This is a great work, more linear than Tom Stoppard’s earlier dramas, yet filled with such intelligence and compassion that it will be read and seen for years and years and, perhaps, over time be regarded as his richest, most haunting play.
The conversation between Ravi and his mother is funny, engaging, and often illuminating; their real life bond is palpable as the pair try to reconcile the young man’s hopes and dreams with his Indian heritage.
SpeakEasy Stage Company has (once again) chosen a bold script for its audience.
The show is made all the more powerful by the fact that we’ve now spent 12 months enduring Covid and four years of science denial and “alternative facts.”
What will the response be to this innovative marriage of Zoom theater and video gaming? Some viewers will welcome the mash-up, others will not.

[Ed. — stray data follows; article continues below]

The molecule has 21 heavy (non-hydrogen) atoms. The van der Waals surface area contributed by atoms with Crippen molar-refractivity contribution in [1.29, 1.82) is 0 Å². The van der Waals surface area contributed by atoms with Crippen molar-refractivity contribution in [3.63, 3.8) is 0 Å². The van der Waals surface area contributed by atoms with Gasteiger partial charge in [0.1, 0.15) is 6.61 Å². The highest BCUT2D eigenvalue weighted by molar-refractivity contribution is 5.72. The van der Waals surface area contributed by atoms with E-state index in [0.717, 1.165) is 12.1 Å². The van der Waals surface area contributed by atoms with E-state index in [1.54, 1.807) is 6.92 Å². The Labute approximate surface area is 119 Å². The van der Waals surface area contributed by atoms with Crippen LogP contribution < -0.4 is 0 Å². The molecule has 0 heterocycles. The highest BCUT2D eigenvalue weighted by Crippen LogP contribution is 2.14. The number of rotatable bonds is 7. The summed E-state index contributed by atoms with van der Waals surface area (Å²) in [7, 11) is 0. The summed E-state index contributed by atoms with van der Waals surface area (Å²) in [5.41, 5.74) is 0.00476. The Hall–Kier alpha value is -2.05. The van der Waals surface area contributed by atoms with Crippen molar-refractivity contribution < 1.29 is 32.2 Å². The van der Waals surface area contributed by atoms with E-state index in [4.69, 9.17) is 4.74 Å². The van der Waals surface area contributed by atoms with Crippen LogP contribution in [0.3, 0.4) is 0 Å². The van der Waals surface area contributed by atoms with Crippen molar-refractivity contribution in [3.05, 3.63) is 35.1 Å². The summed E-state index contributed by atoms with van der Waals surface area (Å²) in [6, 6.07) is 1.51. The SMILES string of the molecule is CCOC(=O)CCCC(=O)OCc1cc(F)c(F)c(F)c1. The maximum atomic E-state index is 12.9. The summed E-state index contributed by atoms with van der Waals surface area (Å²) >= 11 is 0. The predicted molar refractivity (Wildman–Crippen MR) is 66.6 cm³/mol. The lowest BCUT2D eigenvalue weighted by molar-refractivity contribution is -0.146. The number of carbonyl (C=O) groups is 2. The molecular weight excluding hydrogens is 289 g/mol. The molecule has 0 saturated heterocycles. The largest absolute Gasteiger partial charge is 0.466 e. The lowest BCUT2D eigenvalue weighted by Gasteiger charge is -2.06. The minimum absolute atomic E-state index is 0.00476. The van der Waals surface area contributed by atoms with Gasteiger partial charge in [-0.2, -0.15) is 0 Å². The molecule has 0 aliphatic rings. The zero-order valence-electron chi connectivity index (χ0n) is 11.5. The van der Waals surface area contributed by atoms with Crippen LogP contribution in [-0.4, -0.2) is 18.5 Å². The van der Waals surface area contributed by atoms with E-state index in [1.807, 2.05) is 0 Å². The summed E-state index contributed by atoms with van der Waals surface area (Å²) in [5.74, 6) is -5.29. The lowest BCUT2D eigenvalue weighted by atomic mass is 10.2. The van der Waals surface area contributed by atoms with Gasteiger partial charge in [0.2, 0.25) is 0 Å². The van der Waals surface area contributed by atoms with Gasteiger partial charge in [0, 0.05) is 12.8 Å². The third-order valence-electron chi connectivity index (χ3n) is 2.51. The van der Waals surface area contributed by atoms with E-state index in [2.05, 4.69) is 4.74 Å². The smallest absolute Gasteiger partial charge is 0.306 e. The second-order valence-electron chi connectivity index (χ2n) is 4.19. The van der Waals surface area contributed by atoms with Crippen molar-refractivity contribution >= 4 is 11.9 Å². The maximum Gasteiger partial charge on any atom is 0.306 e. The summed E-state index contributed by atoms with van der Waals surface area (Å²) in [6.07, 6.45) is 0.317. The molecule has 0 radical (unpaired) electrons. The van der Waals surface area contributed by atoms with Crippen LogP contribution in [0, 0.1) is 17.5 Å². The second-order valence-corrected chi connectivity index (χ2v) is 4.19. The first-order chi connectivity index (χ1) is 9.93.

It is difficult to think of a harder-working actor or one more devoted to his craft.
This is a very effective political drama, a relevant warning about what social critic Chris Hedges calls the formation of “corporate totalitarianism.”
Mint Theater Company’s choice to revive Days to Come is more intriguing than Lillian Hellman’s muddled play.
Amir Nizar Zuabi’s engaging drama is a hopeful testament to communication and forgiveness.
Our theater critics pick some of the outstanding productions of a year truncated by COVID-19.